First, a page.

Introduction: Ultimate Guide to a 3D Printer
In this instructable I will tell you about the different types of 3D printers and how they work. Hopefully, if you don't already have a printer, this instructable will make you get one!
Step 1: Different Types of Printers
There are 4 main types of printers, and each have their up and downsides. The three main ones are FDM (Fused Deposition Modeling), SLS (Selective Laser Sintering) and SLA (Sterolithography). The final one is polyjet, however it is proprietary to the Objet series of printers.
Step 2: SLA
SLA uses a photo resin which is cured by lasers to produce and amazingly high quality product. Unfortunately, I don't actually own one, so the images are going to be rudimentary diagrams. Obviously, the most important part of this setup is the laser itself.
SLA prints are sometimes harder to execute because many printers use a top-down method, where the piece is essentially dangling from the build plate. Still, this makes for a much more precise printing method.
Step 3: SLS
Again, since SLS printers are a "little" more expensive, I can't really get hands on with one. However, the system is quite simple. There is a material bank. The material is composed of whatever plastic or metal in a powder, as well as a binding agent that melts. The laser will burn, and slowly, you will have a figure that is building up. As you progress from layer to layer, the build platform moves down, so that the roller can push more material onto the top.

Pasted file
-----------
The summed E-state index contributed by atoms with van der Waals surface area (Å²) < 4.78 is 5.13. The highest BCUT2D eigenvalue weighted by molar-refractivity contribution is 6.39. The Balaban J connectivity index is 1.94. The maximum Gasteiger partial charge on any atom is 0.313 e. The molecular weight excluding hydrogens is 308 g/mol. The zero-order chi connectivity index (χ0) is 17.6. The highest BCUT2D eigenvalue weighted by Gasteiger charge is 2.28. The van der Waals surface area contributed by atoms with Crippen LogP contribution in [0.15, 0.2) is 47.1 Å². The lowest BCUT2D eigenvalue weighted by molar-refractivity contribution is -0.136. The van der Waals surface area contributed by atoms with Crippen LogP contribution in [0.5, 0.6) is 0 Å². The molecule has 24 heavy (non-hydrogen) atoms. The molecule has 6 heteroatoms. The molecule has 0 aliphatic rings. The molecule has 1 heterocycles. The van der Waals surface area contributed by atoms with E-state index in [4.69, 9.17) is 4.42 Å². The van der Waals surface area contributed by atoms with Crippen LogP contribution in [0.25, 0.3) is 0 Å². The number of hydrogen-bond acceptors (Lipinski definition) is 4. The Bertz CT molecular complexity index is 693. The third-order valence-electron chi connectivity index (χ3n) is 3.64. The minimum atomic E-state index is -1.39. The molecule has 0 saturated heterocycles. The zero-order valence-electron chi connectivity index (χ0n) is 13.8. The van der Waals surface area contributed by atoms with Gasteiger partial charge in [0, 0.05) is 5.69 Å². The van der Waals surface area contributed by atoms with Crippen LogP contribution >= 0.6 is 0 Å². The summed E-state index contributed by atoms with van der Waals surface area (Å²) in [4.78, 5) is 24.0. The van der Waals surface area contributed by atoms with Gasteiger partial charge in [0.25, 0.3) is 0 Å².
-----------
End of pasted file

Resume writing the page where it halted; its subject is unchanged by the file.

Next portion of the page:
Step 4: FDM
This is the most common type of printing. FDM, or fused deposition modeling is the type of printer most of you have at home. It comprises of 4 essential parts. A build plate, the axes, an extruder assemblage and a hotend + fans. For those of you who can't tell, my printer is an Ultimaker 2, but the parts on any FDM printer are virtually the same save for the size of the axes and build plate.